Shared dysregulated pathways lead to Parkinson's disease and diabetes

Trends Mol Med. 2013 Mar;19(3):176-86. doi: 10.1016/j.molmed.2013.01.002. Epub 2013 Jan 31.


Recent evidence indicates that Parkinson's disease and diabetes, both age-related chronic diseases, share remarkably similar dysregulated pathways. Exposure to environmental factors and genetic susceptibility play a role in the etiology and progression of both diseases. In light of recent findings, an intriguing hypothesis has emerged that suggests that mitochondrial dysfunction, endoplasmic reticulum stress, inflammation, and alterations in metabolism may lead to insulin resistance and, ultimately, to diabetes and/or neurodegeneration. In this article, we summarize the studies that have addressed the relationship between Parkinson's disease and diabetes and propose that disruptions in these shared molecular networks lead to both chronic diseases.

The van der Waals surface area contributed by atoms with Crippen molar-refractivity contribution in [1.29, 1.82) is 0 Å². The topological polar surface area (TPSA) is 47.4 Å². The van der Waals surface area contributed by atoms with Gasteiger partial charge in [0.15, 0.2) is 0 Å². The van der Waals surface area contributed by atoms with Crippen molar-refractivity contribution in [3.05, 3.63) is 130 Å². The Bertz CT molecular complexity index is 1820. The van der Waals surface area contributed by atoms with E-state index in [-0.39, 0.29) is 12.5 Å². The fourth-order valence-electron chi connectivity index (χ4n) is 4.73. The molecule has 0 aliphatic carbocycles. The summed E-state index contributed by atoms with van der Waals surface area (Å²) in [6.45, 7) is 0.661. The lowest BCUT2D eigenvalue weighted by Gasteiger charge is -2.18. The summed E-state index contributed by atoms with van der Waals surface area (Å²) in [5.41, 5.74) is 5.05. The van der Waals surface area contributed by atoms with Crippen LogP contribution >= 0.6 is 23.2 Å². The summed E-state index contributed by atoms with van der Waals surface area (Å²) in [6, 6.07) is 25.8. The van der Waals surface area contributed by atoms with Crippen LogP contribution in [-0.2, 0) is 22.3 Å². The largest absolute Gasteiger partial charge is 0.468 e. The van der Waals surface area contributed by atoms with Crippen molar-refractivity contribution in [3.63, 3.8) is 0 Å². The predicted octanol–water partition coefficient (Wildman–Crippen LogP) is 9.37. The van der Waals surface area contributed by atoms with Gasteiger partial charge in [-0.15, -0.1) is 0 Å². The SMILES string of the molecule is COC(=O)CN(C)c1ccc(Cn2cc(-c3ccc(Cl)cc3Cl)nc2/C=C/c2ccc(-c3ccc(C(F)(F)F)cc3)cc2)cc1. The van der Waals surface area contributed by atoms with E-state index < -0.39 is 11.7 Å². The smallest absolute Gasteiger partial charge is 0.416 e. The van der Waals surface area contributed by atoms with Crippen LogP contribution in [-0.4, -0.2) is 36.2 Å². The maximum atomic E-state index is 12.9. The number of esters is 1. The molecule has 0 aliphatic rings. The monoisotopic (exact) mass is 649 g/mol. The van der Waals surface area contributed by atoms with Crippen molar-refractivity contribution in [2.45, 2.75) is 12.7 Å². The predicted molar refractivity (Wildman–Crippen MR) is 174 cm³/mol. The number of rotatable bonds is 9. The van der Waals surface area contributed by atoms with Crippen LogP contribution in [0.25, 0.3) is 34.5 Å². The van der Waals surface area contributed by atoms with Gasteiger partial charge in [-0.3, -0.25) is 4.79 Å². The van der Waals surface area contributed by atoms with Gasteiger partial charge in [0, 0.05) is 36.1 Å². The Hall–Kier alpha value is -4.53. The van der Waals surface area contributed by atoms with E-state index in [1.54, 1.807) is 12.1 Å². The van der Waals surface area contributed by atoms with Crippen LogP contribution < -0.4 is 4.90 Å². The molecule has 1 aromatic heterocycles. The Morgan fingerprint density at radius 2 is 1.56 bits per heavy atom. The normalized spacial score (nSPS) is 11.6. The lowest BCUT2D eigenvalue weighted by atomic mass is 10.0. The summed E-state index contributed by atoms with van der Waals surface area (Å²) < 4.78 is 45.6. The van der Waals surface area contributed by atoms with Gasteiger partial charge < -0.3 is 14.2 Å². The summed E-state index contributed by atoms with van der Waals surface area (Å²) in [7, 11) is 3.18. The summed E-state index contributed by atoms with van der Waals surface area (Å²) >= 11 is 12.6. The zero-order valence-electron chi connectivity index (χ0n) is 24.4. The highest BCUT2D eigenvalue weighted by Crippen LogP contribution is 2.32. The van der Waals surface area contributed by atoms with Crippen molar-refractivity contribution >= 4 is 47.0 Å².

Publication types

  • Research Support, U.S. Gov't, Non-P.H.S.
  • Review

MeSH terms

  • Animals
  • Biomarkers / blood
  • Blood Glucose / analysis
  • Chronic Disease
  • Diabetes Mellitus / genetics*
  • Diabetes Mellitus / physiopathology
  • Disease Progression
  • Endoplasmic Reticulum Stress
  • Genetic Predisposition to Disease
  • Homeostasis
  • Humans
  • Inflammation / genetics
  • Inflammation / physiopathology
  • Insulin Resistance / genetics
  • Insulin-Like Growth Factor I / genetics
  • Insulin-Like Growth Factor I / metabolism
  • Mitochondria / metabolism
  • Parkinson Disease / genetics*
  • Parkinson Disease / physiopathology
  • Transcription Factors
  • Vitamin D / pharmacology


  • Biomarkers
  • Blood Glucose
  • Transcription Factors
  • Vitamin D
  • Insulin-Like Growth Factor I